The editorial board at the
Porterville Recorder recently spoke out against traffic ticket add-ons in Barstow, Mojave,
and other locales in Central California.
Citing examples like the $20 cellphone ticket that can be as much as $200
and the $35 ticket that can wind up costing $500, the editors concluded
that penalty assessments are “a difficult thing for anyone to handle,”
regardless of their income. The editors criticized the amnesty as too
limited, and called upon the Legislature to end penalty assessments or
at least dramatically reduce them.
Rather ironically, penalty assessments paid for the sparkling new South
County Justice Facility in Porterville.
Traffic Ticket Secondary Costs
Under the first penalty assessment laws of the 1960s, traffic violators
paid a few extra dollars that went to traffic-related programs, like road
maintenance. Today, penalty assessments greatly outweigh the fines (the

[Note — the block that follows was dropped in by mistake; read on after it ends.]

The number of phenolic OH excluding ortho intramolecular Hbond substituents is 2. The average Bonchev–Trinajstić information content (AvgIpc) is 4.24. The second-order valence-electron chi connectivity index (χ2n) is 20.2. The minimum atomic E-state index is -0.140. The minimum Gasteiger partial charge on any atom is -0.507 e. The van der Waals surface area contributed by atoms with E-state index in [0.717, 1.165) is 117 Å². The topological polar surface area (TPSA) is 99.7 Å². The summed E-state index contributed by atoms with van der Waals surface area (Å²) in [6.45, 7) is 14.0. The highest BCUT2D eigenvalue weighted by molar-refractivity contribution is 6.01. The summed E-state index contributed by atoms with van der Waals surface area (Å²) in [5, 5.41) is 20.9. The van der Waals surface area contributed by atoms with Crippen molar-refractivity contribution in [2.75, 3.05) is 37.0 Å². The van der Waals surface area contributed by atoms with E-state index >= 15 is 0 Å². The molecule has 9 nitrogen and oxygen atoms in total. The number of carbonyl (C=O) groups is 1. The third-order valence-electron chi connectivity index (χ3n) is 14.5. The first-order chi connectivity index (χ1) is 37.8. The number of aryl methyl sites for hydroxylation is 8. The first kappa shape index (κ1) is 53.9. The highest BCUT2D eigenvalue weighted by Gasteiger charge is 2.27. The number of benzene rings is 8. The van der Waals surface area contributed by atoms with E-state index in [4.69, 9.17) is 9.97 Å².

formula is $29 in penalty assessments for every $10 in fines), and in
times of “budgetary crisis,” the money goes
straight to the General Fund. In other words, penalty assessments are back-door tax increases that
require no popular vote or politician accountability.
Penalty assessment are the only indirect costs. Additionally, most traffic
tickets cause auto insurance rates to
skyrocket. Due to legal restrictions, driving record is about the only effective
way that insurance companies can measure risk, so the effect is magnified greatly.
The good news is that, since the county must remit most of the revenue
to the state, prosecutors are often willing to reduce the penalty assessments,
if the motorist has a legitimate defense and an effective legal advocate.
Getting Legal Help
The aggressive attorneys at Bigger & Harman, APC, are committed to
giving individuals a voice when dealing with speeding and traffic tickets.
Call today at 661-349-9300 or email
to receive the personal professional attention you deserve. En español,
llame al 661-349-9755.